• Thanks petal! Impressed you bought a beef fillet – what a selfless vegetarian you are (you must gag going into the butcher though). Also very impressed your midgets will eat asparagus. Need to send my midgets over to watch and learn.

  3. Nothing wrong with the stinky wee … it is the greatest pleasure of asparagus … might i suggest coupling said green with beetroot to enhance the frightening toilet experience ….

  4. Waw, Saskia! 🙂 You are such a culinary inspiration to me! Such beautiful pics too!

    I love the second recipe the most: it is more my thing! I rarely eat beef, maybe once a year! But I love veal though! 😉 MMMMMM! My hsuband would love these 2 tasty & fabulous meals! ooh yes!

  5. saskia,i have never seen a beef fillet look sooo good!! i feel like a pavlov dog. stevie has been away 3 weeks now (he’s mostly the cook in our house). i am starved!! and asparagus and sweet potatos are favorites of mine. we must try this one when he comes back from tour. he’ll cook the beef and i’ll do the veggies…( i tend to overcook things 😦

  6. I have wanted to make a beef fillet and with the holidays around the corner (sigh) I am sure I will have an occasion to make this. Your salad looks incredible — but I may not be able to wait for the fillet to make it so I will try it with chicken as you’ve suggested. Your kid friendly version is brilliant — I can usually get them to try anything with cashews but even that may not work on the original!!!!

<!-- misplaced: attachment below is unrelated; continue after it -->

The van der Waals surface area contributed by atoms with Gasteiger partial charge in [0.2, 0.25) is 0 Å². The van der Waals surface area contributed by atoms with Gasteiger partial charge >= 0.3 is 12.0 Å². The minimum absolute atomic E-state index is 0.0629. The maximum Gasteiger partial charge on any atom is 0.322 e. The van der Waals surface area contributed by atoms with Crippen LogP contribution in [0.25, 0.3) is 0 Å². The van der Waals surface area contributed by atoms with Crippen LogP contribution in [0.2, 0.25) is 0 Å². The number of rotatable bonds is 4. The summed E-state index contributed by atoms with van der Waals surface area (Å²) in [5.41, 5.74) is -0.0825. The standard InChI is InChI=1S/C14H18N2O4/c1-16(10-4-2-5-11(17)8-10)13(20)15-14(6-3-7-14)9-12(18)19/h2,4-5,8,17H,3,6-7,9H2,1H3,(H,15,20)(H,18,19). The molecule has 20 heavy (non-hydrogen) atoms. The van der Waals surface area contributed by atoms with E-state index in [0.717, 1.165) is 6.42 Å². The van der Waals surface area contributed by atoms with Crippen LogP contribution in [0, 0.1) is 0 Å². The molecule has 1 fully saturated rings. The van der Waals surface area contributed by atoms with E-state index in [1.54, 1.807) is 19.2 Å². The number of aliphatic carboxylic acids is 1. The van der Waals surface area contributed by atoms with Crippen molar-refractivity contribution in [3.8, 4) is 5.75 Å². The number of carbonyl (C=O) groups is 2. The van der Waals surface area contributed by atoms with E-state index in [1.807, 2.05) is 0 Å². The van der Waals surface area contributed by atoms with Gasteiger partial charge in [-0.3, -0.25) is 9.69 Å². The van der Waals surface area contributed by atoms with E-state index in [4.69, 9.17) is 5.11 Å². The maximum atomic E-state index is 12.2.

7. I am loving asparagus at the moment, too! You’re sweet potato chips look delish…I’ll have to remember the sugar trick. Love that Vietnamese salad recipe too! Double win!

    • Thanks Ali! I must admit I bought even more asparagus yesterday. I now have 4 bunches in the fridge. It’s like an addiction. Husband has promised to clean the BBQ this weekend, so I think we’re going to be all asparagus-ed out by next week.

      • Haha! Maybe you’ll be able to have a break for a week or two before buying it again! We’ve been putting it in salads, raw and grilling it…and barbecuing it! Love it!

        • Haven’t actually tried asparagus raw, but I can imagine it would be good. My favourite raw vegie is corn – I tasted it straight after it was plucked from a corn field many years ago and it was amazing. So juicy.

  8. Sas, this is totally yum!!! (as all of your recipes are of course!!) And I’ve been craving a bit of Vietnamese cuisine of late – but with no idea on how to…shall do this one this week, yay!

  9. Thanks Sas, can’t wait to try these recipes – always on the lookout for a good Vietnamese salad recipe. Absolutely stunning pics too – you’re giving ‘what Katie ate’ some serious competition:)

I love a chat!

Fill in your details below or click an icon to log in:

WordPress.com Logo

You are commenting using your WordPress.com account. Log Out /  Change )

Google photo

You are commenting using your Google account. Log Out /  Change )

Twitter picture

You are commenting using your Twitter account. Log Out /  Change )

Facebook photo

You are commenting using your Facebook account. Log Out /  Change )

Connecting to %s